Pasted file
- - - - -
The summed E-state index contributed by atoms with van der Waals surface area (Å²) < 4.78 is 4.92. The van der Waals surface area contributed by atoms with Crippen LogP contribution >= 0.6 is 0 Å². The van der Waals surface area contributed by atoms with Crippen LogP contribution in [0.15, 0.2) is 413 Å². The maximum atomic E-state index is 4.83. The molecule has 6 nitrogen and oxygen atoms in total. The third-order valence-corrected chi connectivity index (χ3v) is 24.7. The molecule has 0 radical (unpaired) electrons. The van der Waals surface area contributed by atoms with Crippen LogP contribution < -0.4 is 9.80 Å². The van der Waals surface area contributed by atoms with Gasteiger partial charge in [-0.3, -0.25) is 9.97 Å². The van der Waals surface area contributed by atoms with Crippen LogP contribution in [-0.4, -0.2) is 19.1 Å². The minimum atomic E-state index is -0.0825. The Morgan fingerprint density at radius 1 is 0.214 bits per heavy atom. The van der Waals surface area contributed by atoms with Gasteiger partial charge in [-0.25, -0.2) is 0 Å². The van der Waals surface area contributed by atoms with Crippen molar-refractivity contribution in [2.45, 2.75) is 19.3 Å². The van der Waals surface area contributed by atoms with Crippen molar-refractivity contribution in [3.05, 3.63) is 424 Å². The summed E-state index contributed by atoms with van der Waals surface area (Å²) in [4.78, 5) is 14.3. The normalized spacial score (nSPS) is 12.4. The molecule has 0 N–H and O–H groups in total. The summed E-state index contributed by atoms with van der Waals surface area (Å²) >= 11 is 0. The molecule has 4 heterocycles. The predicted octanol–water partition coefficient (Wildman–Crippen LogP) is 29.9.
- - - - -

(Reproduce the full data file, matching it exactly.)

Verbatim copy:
The summed E-state index contributed by atoms with van der Waals surface area (Å²) < 4.78 is 4.92. The van der Waals surface area contributed by atoms with Crippen LogP contribution >= 0.6 is 0 Å². The van der Waals surface area contributed by atoms with Crippen LogP contribution in [0.15, 0.2) is 413 Å². The maximum atomic E-state index is 4.83. The molecule has 6 nitrogen and oxygen atoms in total. The third-order valence-corrected chi connectivity index (χ3v) is 24.7. The molecule has 0 radical (unpaired) electrons. The van der Waals surface area contributed by atoms with Crippen LogP contribution < -0.4 is 9.80 Å². The van der Waals surface area contributed by atoms with Gasteiger partial charge in [-0.3, -0.25) is 9.97 Å². The van der Waals surface area contributed by atoms with Crippen LogP contribution in [-0.4, -0.2) is 19.1 Å². The minimum atomic E-state index is -0.0825. The Morgan fingerprint density at radius 1 is 0.214 bits per heavy atom. The van der Waals surface area contributed by atoms with Gasteiger partial charge in [-0.25, -0.2) is 0 Å². The van der Waals surface area contributed by atoms with Crippen molar-refractivity contribution in [2.45, 2.75) is 19.3 Å². The van der Waals surface area contributed by atoms with Crippen molar-refractivity contribution in [3.05, 3.63) is 424 Å². The summed E-state index contributed by atoms with van der Waals surface area (Å²) in [4.78, 5) is 14.3. The normalized spacial score (nSPS) is 12.4. The molecule has 0 N–H and O–H groups in total. The summed E-state index contributed by atoms with van der Waals surface area (Å²) >= 11 is 0. The molecule has 4 heterocycles. The predicted octanol–water partition coefficient (Wildman–Crippen LogP) is 29.9.